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Securing an advance from an international sales agent against future anticipated rest of world (ROW) sales revenue could be a key factor behind whether enough money can be raised to enable a film to go into production.

This is because an advance acts as a vote of confidence that a film is saleable on the world stage, favourably influencing potential investors, and also because a loan is usually taken out to cover the advance before cameras roll and that loan becomes part of the production budget.

Screen Australia is one of the biggest consistent investors in Australian films. Under the system that it has set up, a sales agent has to be attached for the Federal agency to contribute equity, although exceptions are sometimes made for low budget films – those to be made for less than $2 million for example.

A sales agent doesn’t necessarily have to put up an advance, however. Perhaps the film is going to be comparatively inexpensive to produce or is by a first-time director or has no name cast attached – each of which injects uncertainty into how a film will turn out, adding to the general financial riskiness of the film production and distribution business. It could also be that a film is culturally important to Australian audiences and has secured a significant advance from its Australian distributor but is unlikely to appeal internationally.

When a sales agent does not put up an advance, it is expected that it will lower the commissions that it charges on sales.

About 60 per cent of the films that Screen Australia has invested in over its life time have attracted ROW advances, which are also referred to as minimum guarantees (MGs) and distribution guarantees (DGs). ROW means the sales agent is representing all territories outside Australia and New Zealand (ANZ).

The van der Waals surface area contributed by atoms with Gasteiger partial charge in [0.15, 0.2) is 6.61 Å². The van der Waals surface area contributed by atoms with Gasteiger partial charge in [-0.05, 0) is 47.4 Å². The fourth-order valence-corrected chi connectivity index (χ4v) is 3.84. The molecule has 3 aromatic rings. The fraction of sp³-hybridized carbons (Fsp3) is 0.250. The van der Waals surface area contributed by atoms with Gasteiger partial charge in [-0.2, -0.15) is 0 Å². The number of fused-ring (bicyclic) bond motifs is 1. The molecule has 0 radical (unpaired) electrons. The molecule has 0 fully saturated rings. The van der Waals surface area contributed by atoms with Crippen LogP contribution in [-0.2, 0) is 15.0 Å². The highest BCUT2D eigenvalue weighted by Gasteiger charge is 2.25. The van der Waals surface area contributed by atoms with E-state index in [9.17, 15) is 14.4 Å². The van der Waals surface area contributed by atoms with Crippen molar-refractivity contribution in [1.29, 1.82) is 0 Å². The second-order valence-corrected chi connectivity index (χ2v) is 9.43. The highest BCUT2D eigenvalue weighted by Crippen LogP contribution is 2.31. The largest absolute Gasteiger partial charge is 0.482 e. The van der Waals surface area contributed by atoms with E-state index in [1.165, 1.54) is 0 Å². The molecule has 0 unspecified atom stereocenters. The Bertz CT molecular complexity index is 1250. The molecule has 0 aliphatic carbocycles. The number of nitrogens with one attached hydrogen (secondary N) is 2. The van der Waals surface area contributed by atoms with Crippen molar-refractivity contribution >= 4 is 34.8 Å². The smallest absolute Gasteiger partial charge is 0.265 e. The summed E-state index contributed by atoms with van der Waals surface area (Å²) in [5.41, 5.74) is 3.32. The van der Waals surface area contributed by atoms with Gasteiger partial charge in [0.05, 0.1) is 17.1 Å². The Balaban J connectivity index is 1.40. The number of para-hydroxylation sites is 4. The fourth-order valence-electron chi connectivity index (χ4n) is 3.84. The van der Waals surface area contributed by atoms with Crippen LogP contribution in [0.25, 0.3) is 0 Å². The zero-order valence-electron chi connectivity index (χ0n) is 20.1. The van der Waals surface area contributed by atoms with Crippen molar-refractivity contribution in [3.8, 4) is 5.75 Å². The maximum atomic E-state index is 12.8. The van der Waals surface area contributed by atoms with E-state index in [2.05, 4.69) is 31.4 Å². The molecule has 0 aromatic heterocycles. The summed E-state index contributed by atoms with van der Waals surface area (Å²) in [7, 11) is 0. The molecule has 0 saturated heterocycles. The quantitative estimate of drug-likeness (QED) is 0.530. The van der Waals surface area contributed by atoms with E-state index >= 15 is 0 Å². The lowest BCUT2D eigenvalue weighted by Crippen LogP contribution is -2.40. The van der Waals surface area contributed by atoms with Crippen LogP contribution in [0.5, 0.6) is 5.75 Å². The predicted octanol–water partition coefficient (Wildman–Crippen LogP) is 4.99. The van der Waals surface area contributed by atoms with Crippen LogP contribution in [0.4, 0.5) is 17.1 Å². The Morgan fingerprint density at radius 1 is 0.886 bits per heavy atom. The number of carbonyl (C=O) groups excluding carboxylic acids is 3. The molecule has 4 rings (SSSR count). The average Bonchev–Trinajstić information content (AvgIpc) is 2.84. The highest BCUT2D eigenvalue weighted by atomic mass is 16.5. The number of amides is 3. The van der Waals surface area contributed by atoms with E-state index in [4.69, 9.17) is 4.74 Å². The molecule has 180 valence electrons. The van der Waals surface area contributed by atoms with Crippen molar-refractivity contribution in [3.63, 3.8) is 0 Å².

The information that follows draws on financing data from Screen Australia and is intended for producers trying to green light films and wanting benchmarks to measure their own offers against.

Advances by size and budget

Screen Australia invested in 94 films over the seven years from 2008/09 to 2014/15 inclusive. Of these films 55* attracted ROW advances.

Range: $30,000 to $6.2 million

  • On 14 (25%) of the 55 films the advances were more than $500,000

  • On 29 (53%) the advances ranged from $100,000 to $500,000

  • On 12 (22%) the advances were less than $100.000

Average: $606,000

  • Two films with high advances ($6.2m and $3.4m) pushed up the average.

Median: $300,000

Note: Figures are rounded

* Three films in addition to the 55 attracted advances covering either the whole world including ANZ or ANZ and one other territory. They were excluded because the proportion of the advance attributed to ROW is unclear.

Berlin Syndrome

About 30 different sales agents put up the 55 advances. Arclight Films was by far the most active with nine films followed by eOne/Seville with five.

Nearly all the 12 films with advances of less than $100,000 were from the most recent three years. The falling value of advances can be attributed to decreasing sales for independent film in general. Spain, Italy and other countries can no longer be relied upon to pay four to five per cent of a film’s budget, for example, television networks have reduced how many films they buy and for how much, and it is more difficult than previously to get films into cinemas. The advances that are worth more than $100,000 were financed throughout the seven-year period.

Films of all budget sizes attracted advances, with the range being $701,000 to $21.6 million. Except for one film outside that range at the top end and another at the bottom end, all 94 films with Screen Australia investment were also in this budget range. The average budget of the films with advances is $6.3 million, $200,000 less than the average for all films.